There’s a longstanding footballing truism that suggests good teams are built and great teams are built from the back. Bill Shankly was responsible for Liverpool’s rise to prominence from the backwaters of the Second Division in the 1960s and he would have firmly attested to the latter of those sentiments. He might not have taken the Anfield club nearly so far so quickly in the early days of his reign without Ron Yeats as the foundation upon which everything else was built around.
Standing well over six foot tall and weighing in at a hefty 14 stones, Yeats was an imposing and intimidating centre-half whose ‘Colossus’ nickname (one of several) of referenced much more than his imposing physique. This was a forceful, determined and utterly professional player who inspired those around him by sheer force of will and personality.
The Aberdonian-born player made his reputation with Dundee United and did much to stir the club into life after decades of stasis in the old Scottish Division 2. Bill Shankly was always an enthusiastic purchaser of players from his homeland and he made the move to take Yeats to Anfield in 1961 for a fee of £25,000. Around the same time Shankly bought another Scotsman in Ian St.John from Motherwell and the two new acquisitions would bring youth, steel and vibrancy to what had become a moribund Liverpool side long-mired in the second tier of the English game. Shankly himself later described the two signings as a “turning point”.
Yeats made a winning debut in the opening Division 2 fixture of the 1961-62 season against Bristol Rovers and his galvanising impact on the club was swift and it was profound, to the extent that within a matter of months he was captaining the side. By the end of that first season he had won his first medal as Liverpool strolled to the Division 2 title and promotion back to the top flight for the first time in nearly a decade.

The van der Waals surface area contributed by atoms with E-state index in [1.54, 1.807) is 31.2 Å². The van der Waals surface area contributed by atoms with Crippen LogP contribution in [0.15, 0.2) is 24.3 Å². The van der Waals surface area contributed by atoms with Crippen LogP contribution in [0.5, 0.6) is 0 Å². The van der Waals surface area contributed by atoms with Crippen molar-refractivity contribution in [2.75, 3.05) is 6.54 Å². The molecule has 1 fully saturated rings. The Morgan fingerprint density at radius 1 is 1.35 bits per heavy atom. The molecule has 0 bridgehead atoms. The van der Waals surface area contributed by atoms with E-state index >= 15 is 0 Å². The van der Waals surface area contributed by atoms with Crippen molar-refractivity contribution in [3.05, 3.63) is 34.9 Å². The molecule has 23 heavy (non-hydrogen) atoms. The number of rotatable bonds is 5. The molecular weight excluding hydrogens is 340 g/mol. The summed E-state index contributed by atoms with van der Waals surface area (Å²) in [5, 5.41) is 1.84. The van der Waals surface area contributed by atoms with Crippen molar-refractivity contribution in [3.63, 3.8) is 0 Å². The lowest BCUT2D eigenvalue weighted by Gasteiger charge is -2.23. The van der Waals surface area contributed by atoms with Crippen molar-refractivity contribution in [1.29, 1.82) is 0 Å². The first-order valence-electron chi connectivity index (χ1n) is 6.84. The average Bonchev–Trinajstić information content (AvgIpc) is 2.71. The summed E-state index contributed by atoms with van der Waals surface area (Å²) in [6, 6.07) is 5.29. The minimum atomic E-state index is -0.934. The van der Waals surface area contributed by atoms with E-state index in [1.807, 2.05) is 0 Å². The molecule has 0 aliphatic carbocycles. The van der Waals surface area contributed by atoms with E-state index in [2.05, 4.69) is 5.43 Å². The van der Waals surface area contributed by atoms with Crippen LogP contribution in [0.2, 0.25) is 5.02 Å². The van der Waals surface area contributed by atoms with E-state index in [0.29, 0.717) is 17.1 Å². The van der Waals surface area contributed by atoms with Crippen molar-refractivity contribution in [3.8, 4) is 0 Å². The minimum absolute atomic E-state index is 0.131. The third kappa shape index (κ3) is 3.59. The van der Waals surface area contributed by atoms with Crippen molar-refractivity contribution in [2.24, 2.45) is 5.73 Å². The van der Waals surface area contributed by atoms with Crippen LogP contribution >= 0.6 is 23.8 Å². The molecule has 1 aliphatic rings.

The powerful momentum generated by this fine group of players and their manager’s inspirational witchcraft carried Liverpool onwards and upwards. In just their second season back in Division One Liverpool won the championship for the first time since 1947. The following season the FA Cup was secured for the very first time and in 1966 another championship success followed. These were exciting times and at the heart of it all was Yeats, the ever-dependable cornerstone upon which this dizzying three-year period of success was constructed.
A curiosity of Yeats’ career during his peak years was the glaring lack of recognition at international level. Certainly Scotland boasted a glut of talented players during the 1960s and yet even taking this into account it seems odd in hindsight that for all his ability and influence Yeats was only called on twice to represent his country.
That golden 1964-66 Anfield era started to fade towards the end of the decade as the team grew old together. In 1970 Shankly initiated a clear out and while Yeats would stay for one final season, his place in central defence was now occupied by Larry Lloyd. After 350 games in a single position, at the age of 33 Yeats had to adapt to playing at left-back before losing his place there too to Alec Lindsay.
“I could write a book about the interesting occasions I remember since first moving to Merseyside, rather nervous and apprehensive about it all”. Ron Yeats.
So began a peripatetic winding down of the career of the man who also went by the nickname of ‘rowdy’ (after a television cowboy played by Clint Eastwood). Shankly recommended him to Tranmere Rovers and he made the short hop across the Wirrall and down a couple of divisions to become player-manager at Prenton Park. Brief stints followed as a player with Stalybridge Celtic, Formby and Rhyl and player-manager at Barrow interspersed with a short spell in the American Leagues.
In truth his managerial aspirations never came to fruition and he was at his happiest when in 1986 he finally returned to his beloved Liverpool in a scouting role. There he would stay for the next two decades before finally retiring in 2006. It was a fitting end to an illustrious career that was, as ever, expressed best by the manager who brought him to Anfield in the first place.
“He’s done more for Liverpool than any other single player and I can never pay too great a tribute to a man who arrived at the start of everything – promotion, the Championship, the Cup and Europe”. Bill Shankly.